Hover you mouse pointer over the question marks and you'll see. Acquisition tax means income tax plus obligatory insurances. The acquisition tax rate can be modified like any of the others in the budget tab. Regardless of what tax reform you initiate, you can increase it or lower by doing budget changes. In this game, the flat income tax lowers bureaucracy and increases gross investment on long term, but also increases the GINI coefficient, while the negative income tax lowers bureaucracy, increases consumption (it can have a boom effect if the MS is over GDP) and it reduces the GINI. Though regardless of the reform's description you're still going to have welfare and the unemployed and poor will still require that the welfare pcm keep a relative touch with the living cost.

Thanks for that answer, but my question goes quite a bit deeper than that. I wonder about the fact that it is only one number in the budget. In any progressive tax system, I would expect to see a difference between various income brackets, and the ability to adjust those. Possibly, that is integrated into the type of tax system I adopt, so that's my question in a nutshell: Is it?

I see that at least in the description of the negative income tax (NIT) reform, there is a maximum tax rate near 50% for the richest folk. Why not 75% or any other number? A higher number there would directly affect both tax revenue (up) and gini (down). It's the same effect if you raise taxes on the top income brackets in any other non-flat tax systems. When gini goes down, while tax goes up, the cost of labour remains roughly the same, because you raise taxes asymmetrically. In the case of NIT, the difference of a maximum level of 75% versus 50% can easily mean a 45% drop in after-tax income for the highest incomes, and no difference at all for those with low or no incomes. And that can be a significant tax revenue increase without making labour significantly more expensive.

Demand therefore would stay at roughly the same level - certainly for the majority of essential goods which everybody needs. What's more: We all know that those with disproportionally high incomes do not have an equivalent stake in driving demand - they prefer to keep it in the bank or in speculation or such; or they buy very expensive items that provide very few jobs. So while it is ideologically nice to be able to earn infinite income (resulting in a high Gini), it is increasingly bad for the whole economy the more disproportionate the differences in salary.

A similar problem can be raised about excise tax. In many countries, VAT distinguishes between essential goods and luxury goods. But in the budget it is only one number. And again, the same difference applies as above: if rich people stop buying diamonds because with taxes the price becomes too high, it has virtually no effect on the economy - a few jewellers will go out of business. If people stop buying apples or breads, unemployment and production will be seriously affected.

So my question in long form: Is the effect of raising taxes with this single number in the budget the same for nations that have a progressive tax system and a lower gini, as for those who have flat taxes and/or higher gini? Because it seems also from what you describe that the effects of the reforms are pretty much independent of the effects of raising and lowering taxes. It seems the reforms simply affect bureaucracy and the gini, as independent aesthetic factors that do not influence the labour market and the economy in the way acq. taxes do. And therefore, raising taxes in a flat tax system would have the exact same effect as raising them in a progressive tax system - while that is not the reality as I've tried to show above. Gini, taxes, and the type of tax system are all related in the real world.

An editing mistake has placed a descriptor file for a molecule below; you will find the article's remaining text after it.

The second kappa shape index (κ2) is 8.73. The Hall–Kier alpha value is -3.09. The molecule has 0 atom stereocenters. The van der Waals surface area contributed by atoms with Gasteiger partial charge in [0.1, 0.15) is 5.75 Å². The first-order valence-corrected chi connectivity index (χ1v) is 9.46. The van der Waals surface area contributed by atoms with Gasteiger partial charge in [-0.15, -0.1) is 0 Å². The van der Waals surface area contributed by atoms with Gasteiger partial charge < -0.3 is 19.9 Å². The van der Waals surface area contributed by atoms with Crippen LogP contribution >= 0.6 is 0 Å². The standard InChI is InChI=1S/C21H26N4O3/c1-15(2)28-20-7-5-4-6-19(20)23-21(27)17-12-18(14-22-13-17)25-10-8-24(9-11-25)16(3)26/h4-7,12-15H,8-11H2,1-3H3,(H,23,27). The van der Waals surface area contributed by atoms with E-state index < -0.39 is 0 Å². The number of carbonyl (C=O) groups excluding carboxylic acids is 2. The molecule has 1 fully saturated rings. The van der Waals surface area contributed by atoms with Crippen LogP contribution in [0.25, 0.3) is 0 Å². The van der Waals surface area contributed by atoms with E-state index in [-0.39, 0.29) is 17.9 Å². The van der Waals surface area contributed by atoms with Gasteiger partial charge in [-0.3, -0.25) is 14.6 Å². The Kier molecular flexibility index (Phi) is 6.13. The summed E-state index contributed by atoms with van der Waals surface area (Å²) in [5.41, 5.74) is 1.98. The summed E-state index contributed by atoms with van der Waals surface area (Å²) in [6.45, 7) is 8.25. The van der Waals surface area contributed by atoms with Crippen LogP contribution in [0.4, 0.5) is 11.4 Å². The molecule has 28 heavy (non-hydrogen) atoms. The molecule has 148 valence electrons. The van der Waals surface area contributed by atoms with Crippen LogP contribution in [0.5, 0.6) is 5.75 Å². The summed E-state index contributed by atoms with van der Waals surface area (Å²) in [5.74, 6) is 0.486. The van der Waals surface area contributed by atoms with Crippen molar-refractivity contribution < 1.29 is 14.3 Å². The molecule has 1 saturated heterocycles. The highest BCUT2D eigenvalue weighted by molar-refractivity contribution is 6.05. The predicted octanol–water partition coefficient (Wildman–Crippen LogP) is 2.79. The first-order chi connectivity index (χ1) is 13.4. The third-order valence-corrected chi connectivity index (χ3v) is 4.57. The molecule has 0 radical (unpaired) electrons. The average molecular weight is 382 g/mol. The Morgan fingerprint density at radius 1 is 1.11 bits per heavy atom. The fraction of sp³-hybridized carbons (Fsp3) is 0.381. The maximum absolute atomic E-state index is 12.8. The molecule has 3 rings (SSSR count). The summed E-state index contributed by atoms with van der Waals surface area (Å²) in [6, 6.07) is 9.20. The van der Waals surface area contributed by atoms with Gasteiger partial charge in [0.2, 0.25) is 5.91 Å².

For clarity: I'm just wondering whether that is factored in, in game, because I am genuinely curious about how deep the game's mechanics go. Any of this shouldn't be read as a criticism.

Quote:
PS: Vninect, you've chosen the columbia template state. It's the most "buggy" of all the other templates and its economic behavior can be quite paradoxical or counterintuitive. Ergo it can cause frustration. Since you are a new player, my advice to you is to delete your present state and create a new one, this time choose an other template state, the USA is the easiest to manage, while the GDR is the hardest debt wise.

Thanks for the warning. Buggy behaviour doesn't worry me at all. In fact, should I really trust a simulator that simulates economies and politics in an intuitive and easy manner? Wink

Obviously that would be to cumbersome of micromanagement to be introduced by the devs. There is a single value only, and it's enough to give the player power over how high taxation in those ares are. Via reforms and tax options you get to change those parameters. For instance if you reach a 0% acquisition tax, it's like having no income tax, regardless if you implemented flat or negative IT. Overall it simulates macroeffects and the older your state becomes, the less realistic it becomes, because lets face it, we don't know how a real life Germany, or USA economy will look like in 2050. Also don't be influenced by task options descriptions, nor by reforms. The computed result might be completely different. In this game it does matter how your economy/society is handled before implementing radical reforms, such as planned economy, liberalism, totalitarism et all. If you planned poorly for such changes it will anger your people and you can get ousted or assassinated.
Habe in meinem Staat IAA, mal die Reform eingeführt und es wurde die Kapitalsteuer extrem erhöht, meine schon sehr niedrige Einkommensteuer wurde nur gering gesenkt. Dadurch hab ich kurz höhere einnahmen zu verzeichnen aber langfristig hat die Reform mein Staat zerhauen. Ich würde die Reform nicht mehr bei schon sehr niedriger Einkommensteuer einführen.